Why are the commands of God no longer burdensome for God’s children? That is because life in the family of love is a life of victory, not defeat. John writes: And his commands are not burdensome, for everyone born of God overcomes the world (v. 3b).
It would be really nice if more people could understand the Christian faith as a victory rather than a burden! Even though we are constantly under attack from the devil, the world and our own sinful natures, these things need not destroy Christ’s Easter victory in our lives. Even though we continue to live in a world where ‘bad stuff’ happens, we don’t need to blame God for that or assume he is cruel and unjust.
John reminds us that God sent Jesus because he wants to bring us his loving victory over the ‘bad stuff’ that happens in this world. Christ is not to blame for the bad things that happen; rather he is God’s solution to them. Bad stuff happens as a result of a fallen world and fallen human nature, not because God is unjust or cruel. In Christ, God has already given us victory over all the bad stuff that happens in this fallen world. We can’t always see that victory clearly while we live in the world, so he gives us trust in his goodness and his victory. John writes: This is the victory that has overcome the world, even our faith (v. 4).
The ‘bad stuff’ that happens around is even more reason to cling closely to Christ, our victor, and to live in his strength and hope rather than to turn away from him. More than that, faith brings us our own victory and hope in the worst of this world’s troubles and temptations. John asks: Who is it that overcomes the world? Then he answers: Only the one who believes that Jesus is the Son of God (v. 5).
God doesn’t want us to live as defeated people, viewing the Christian faith as some kind of burden. Rather, he wants us to live in his love. So, it is his intention that life in the family of love bears witness to his love for us. John calls on the life of the human Jesus as a witness to God’s love: This is the one who came by water and blood —Jesus Christ. He did not come by water only, but by water and blood. The very life of the human Jesus – the one who came by water and blood – testifies to God’s love. His birth as a human being and his entire ministry – from his baptism in water to his shed blood on the cross – bear witness to God the Father’s deep love for his children.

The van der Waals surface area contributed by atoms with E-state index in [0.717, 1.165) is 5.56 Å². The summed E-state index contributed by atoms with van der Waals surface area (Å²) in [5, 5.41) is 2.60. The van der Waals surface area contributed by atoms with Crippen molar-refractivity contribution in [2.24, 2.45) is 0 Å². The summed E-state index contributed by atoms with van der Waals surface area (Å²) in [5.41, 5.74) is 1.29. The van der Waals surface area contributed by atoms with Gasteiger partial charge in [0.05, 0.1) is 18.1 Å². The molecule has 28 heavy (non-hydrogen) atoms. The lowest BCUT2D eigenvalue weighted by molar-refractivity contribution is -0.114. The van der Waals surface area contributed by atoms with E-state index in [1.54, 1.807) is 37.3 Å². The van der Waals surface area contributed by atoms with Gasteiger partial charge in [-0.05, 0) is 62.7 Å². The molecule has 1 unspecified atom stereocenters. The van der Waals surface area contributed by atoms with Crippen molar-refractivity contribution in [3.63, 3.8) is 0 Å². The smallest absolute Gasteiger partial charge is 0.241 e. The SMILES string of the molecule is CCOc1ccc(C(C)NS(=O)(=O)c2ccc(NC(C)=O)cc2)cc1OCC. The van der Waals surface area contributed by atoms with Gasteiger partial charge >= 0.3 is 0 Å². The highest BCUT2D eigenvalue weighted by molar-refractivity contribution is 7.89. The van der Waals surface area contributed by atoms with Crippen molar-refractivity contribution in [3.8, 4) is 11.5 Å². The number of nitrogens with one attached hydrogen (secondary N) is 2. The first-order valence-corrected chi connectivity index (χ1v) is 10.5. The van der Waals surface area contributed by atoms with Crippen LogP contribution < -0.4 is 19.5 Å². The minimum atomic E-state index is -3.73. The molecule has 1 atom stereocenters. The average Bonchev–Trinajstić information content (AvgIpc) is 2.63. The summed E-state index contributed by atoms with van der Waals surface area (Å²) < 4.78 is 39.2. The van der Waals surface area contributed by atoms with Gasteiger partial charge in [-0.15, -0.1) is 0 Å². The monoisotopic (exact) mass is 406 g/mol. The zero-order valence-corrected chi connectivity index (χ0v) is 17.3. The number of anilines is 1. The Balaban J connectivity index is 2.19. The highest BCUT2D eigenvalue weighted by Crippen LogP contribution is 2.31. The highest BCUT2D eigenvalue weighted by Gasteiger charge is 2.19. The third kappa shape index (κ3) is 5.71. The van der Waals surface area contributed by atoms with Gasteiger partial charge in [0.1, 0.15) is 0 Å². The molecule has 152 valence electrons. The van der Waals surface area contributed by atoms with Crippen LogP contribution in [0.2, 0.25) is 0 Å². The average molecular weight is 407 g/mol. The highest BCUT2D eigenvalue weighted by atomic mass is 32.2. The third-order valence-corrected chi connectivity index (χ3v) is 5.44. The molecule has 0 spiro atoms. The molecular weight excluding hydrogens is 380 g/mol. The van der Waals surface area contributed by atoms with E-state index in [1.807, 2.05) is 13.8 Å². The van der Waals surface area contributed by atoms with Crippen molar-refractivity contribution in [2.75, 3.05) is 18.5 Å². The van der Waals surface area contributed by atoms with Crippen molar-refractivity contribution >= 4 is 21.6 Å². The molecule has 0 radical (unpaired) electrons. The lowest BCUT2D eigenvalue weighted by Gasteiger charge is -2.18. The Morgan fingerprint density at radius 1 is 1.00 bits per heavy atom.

John says that the Spirit, the water and the blood are still present in the church today, testifying to the love of God, shown in Jesus. He writes: And it is the Spirit who testifies, because the Spirit is the truth. For there are three that testify: the Spirit, the water and the blood; and the three are in agreement (v. 6-8). The Holy Spirit testifies to God’s love, shown in Jesus, whenever his people hear or read about the works and words of Jesus in the scriptures. The same Spirit brings Christ and his love personally to us in the water of baptism; and in Christ’s own blood and body, given in bread and wine.
God calls us together, as his loving family, to hear, see, taste and touch his living testimony to the truth of his amazing love for us. The ongoing testimony to his love is given and received in word and water, bread and wine. Their testimony is in agreement. We are God’s loved children, not prisoners or slaves. His children want to keep his commands because Christ kept them perfectly for us. His resurrection victory, which we receive by faith, has overcome the ‘bad stuff’ in the world and offers us a living hope. His loving invitation is that we continue to come to him and learn the truth about his love.
The family of God is a family of love. How could we possibly run away from the best news on the planet? Amen.
May the peace of God, which surpasses all human understanding, guard our hearts and minds in Christ Jesus. Amen.
This message isbrought to you by Grace Lutheran Church, Web and Park Street, Mountain View, Arkansas. For prayer or more information, contact Pastor Kenneth Taglauer by email: [email protected]. A Pass it On Project , You can read more at Lutheran Church of Australia Sermons for Easter 6b